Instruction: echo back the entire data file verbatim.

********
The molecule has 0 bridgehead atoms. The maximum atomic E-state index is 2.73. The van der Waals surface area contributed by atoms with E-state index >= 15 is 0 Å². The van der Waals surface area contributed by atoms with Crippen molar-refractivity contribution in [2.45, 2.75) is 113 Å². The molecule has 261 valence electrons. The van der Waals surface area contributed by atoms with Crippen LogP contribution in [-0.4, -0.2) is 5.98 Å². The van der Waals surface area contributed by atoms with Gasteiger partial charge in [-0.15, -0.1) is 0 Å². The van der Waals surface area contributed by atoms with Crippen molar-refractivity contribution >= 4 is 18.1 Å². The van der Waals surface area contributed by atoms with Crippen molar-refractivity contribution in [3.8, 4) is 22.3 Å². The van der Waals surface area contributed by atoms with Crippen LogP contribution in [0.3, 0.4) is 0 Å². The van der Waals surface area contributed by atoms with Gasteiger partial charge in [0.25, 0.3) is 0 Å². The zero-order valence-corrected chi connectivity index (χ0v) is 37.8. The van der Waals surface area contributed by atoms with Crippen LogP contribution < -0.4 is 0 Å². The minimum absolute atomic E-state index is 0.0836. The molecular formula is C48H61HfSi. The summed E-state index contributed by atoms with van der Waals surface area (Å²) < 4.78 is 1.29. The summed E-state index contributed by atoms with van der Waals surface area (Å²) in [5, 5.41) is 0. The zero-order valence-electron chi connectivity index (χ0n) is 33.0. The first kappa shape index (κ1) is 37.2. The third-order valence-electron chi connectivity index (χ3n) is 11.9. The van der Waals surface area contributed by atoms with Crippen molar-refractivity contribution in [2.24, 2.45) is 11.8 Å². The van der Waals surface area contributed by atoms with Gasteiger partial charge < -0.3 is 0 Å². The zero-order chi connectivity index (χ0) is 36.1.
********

The molecule has 0 bridgehead atoms. The maximum atomic E-state index is 2.73. The van der Waals surface area contributed by atoms with E-state index >= 15 is 0 Å². The van der Waals surface area contributed by atoms with Crippen molar-refractivity contribution in [2.45, 2.75) is 113 Å². The molecule has 261 valence electrons. The van der Waals surface area contributed by atoms with Crippen LogP contribution in [-0.4, -0.2) is 5.98 Å². The van der Waals surface area contributed by atoms with Gasteiger partial charge in [-0.15, -0.1) is 0 Å². The van der Waals surface area contributed by atoms with Crippen molar-refractivity contribution >= 4 is 18.1 Å². The van der Waals surface area contributed by atoms with Crippen molar-refractivity contribution in [3.8, 4) is 22.3 Å². The van der Waals surface area contributed by atoms with Crippen LogP contribution in [0.3, 0.4) is 0 Å². The van der Waals surface area contributed by atoms with Gasteiger partial charge in [0.25, 0.3) is 0 Å². The zero-order valence-corrected chi connectivity index (χ0v) is 37.8. The van der Waals surface area contributed by atoms with Crippen LogP contribution < -0.4 is 0 Å². The minimum absolute atomic E-state index is 0.0836. The molecular formula is C48H61HfSi. The summed E-state index contributed by atoms with van der Waals surface area (Å²) < 4.78 is 1.29. The summed E-state index contributed by atoms with van der Waals surface area (Å²) in [5, 5.41) is 0. The zero-order valence-electron chi connectivity index (χ0n) is 33.0. The first kappa shape index (κ1) is 37.2. The third-order valence-electron chi connectivity index (χ3n) is 11.9. The van der Waals surface area contributed by atoms with Crippen molar-refractivity contribution in [2.24, 2.45) is 11.8 Å². The van der Waals surface area contributed by atoms with Gasteiger partial charge < -0.3 is 0 Å². The zero-order chi connectivity index (χ0) is 36.1.